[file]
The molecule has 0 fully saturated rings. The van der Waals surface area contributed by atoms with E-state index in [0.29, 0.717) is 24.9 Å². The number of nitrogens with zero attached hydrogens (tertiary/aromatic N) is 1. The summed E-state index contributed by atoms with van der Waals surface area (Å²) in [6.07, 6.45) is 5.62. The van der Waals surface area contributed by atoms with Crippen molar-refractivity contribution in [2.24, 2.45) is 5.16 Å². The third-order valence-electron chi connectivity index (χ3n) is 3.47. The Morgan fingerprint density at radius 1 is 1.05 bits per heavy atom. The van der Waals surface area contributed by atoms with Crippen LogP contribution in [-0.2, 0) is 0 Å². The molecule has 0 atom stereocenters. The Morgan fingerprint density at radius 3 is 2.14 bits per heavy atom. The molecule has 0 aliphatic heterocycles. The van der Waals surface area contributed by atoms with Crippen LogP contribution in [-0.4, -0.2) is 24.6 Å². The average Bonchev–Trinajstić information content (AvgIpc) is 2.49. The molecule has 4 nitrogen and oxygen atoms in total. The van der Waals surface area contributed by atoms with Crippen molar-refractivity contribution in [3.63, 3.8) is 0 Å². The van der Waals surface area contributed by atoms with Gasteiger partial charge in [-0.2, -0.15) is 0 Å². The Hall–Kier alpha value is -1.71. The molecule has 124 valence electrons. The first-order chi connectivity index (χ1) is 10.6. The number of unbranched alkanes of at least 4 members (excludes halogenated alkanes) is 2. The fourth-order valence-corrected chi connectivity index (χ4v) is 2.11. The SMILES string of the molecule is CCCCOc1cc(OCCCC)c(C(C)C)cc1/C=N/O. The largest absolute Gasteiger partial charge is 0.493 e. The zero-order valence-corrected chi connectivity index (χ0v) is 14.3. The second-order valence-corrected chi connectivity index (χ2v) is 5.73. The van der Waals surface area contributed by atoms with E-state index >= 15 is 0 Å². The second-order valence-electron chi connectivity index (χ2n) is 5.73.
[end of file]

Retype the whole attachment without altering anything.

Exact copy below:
The molecule has 0 fully saturated rings. The van der Waals surface area contributed by atoms with E-state index in [0.29, 0.717) is 24.9 Å². The number of nitrogens with zero attached hydrogens (tertiary/aromatic N) is 1. The summed E-state index contributed by atoms with van der Waals surface area (Å²) in [6.07, 6.45) is 5.62. The van der Waals surface area contributed by atoms with Crippen molar-refractivity contribution in [2.24, 2.45) is 5.16 Å². The third-order valence-electron chi connectivity index (χ3n) is 3.47. The Morgan fingerprint density at radius 1 is 1.05 bits per heavy atom. The van der Waals surface area contributed by atoms with Crippen LogP contribution in [-0.2, 0) is 0 Å². The molecule has 0 atom stereocenters. The Morgan fingerprint density at radius 3 is 2.14 bits per heavy atom. The molecule has 0 aliphatic heterocycles. The van der Waals surface area contributed by atoms with Crippen LogP contribution in [-0.4, -0.2) is 24.6 Å². The average Bonchev–Trinajstić information content (AvgIpc) is 2.49. The molecule has 4 nitrogen and oxygen atoms in total. The van der Waals surface area contributed by atoms with Crippen molar-refractivity contribution in [3.63, 3.8) is 0 Å². The van der Waals surface area contributed by atoms with Gasteiger partial charge in [-0.2, -0.15) is 0 Å². The Hall–Kier alpha value is -1.71. The molecule has 124 valence electrons. The first-order chi connectivity index (χ1) is 10.6. The number of unbranched alkanes of at least 4 members (excludes halogenated alkanes) is 2. The fourth-order valence-corrected chi connectivity index (χ4v) is 2.11. The SMILES string of the molecule is CCCCOc1cc(OCCCC)c(C(C)C)cc1/C=N/O. The largest absolute Gasteiger partial charge is 0.493 e. The zero-order valence-corrected chi connectivity index (χ0v) is 14.3. The second-order valence-corrected chi connectivity index (χ2v) is 5.73. The van der Waals surface area contributed by atoms with E-state index >= 15 is 0 Å². The second-order valence-electron chi connectivity index (χ2n) is 5.73.